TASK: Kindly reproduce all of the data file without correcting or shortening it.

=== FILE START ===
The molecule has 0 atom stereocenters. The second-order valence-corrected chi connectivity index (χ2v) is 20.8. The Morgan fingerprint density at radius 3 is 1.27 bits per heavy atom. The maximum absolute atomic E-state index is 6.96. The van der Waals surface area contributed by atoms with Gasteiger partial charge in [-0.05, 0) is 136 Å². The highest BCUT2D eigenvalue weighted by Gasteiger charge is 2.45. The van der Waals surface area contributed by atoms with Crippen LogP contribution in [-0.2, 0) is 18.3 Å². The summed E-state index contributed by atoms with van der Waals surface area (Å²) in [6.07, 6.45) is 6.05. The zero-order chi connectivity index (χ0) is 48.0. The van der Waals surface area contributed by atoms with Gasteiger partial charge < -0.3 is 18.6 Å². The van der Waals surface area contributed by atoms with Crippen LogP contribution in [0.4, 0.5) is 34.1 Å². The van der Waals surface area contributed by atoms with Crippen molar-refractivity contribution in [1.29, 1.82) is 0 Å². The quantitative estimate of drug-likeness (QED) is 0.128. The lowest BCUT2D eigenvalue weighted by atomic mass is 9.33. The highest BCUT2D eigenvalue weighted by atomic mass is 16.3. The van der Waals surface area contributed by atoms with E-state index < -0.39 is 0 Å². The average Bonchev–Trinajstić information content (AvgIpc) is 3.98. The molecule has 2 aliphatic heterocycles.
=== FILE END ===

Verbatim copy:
The molecule has 0 atom stereocenters. The second-order valence-corrected chi connectivity index (χ2v) is 20.8. The Morgan fingerprint density at radius 3 is 1.27 bits per heavy atom. The maximum absolute atomic E-state index is 6.96. The van der Waals surface area contributed by atoms with Gasteiger partial charge in [-0.05, 0) is 136 Å². The highest BCUT2D eigenvalue weighted by Gasteiger charge is 2.45. The van der Waals surface area contributed by atoms with Crippen LogP contribution in [-0.2, 0) is 18.3 Å². The summed E-state index contributed by atoms with van der Waals surface area (Å²) in [6.07, 6.45) is 6.05. The zero-order chi connectivity index (χ0) is 48.0. The van der Waals surface area contributed by atoms with Gasteiger partial charge < -0.3 is 18.6 Å². The van der Waals surface area contributed by atoms with Crippen LogP contribution in [0.4, 0.5) is 34.1 Å². The van der Waals surface area contributed by atoms with Crippen molar-refractivity contribution in [1.29, 1.82) is 0 Å². The quantitative estimate of drug-likeness (QED) is 0.128. The lowest BCUT2D eigenvalue weighted by atomic mass is 9.33. The highest BCUT2D eigenvalue weighted by atomic mass is 16.3. The van der Waals surface area contributed by atoms with E-state index < -0.39 is 0 Å². The average Bonchev–Trinajstić information content (AvgIpc) is 3.98. The molecule has 2 aliphatic heterocycles.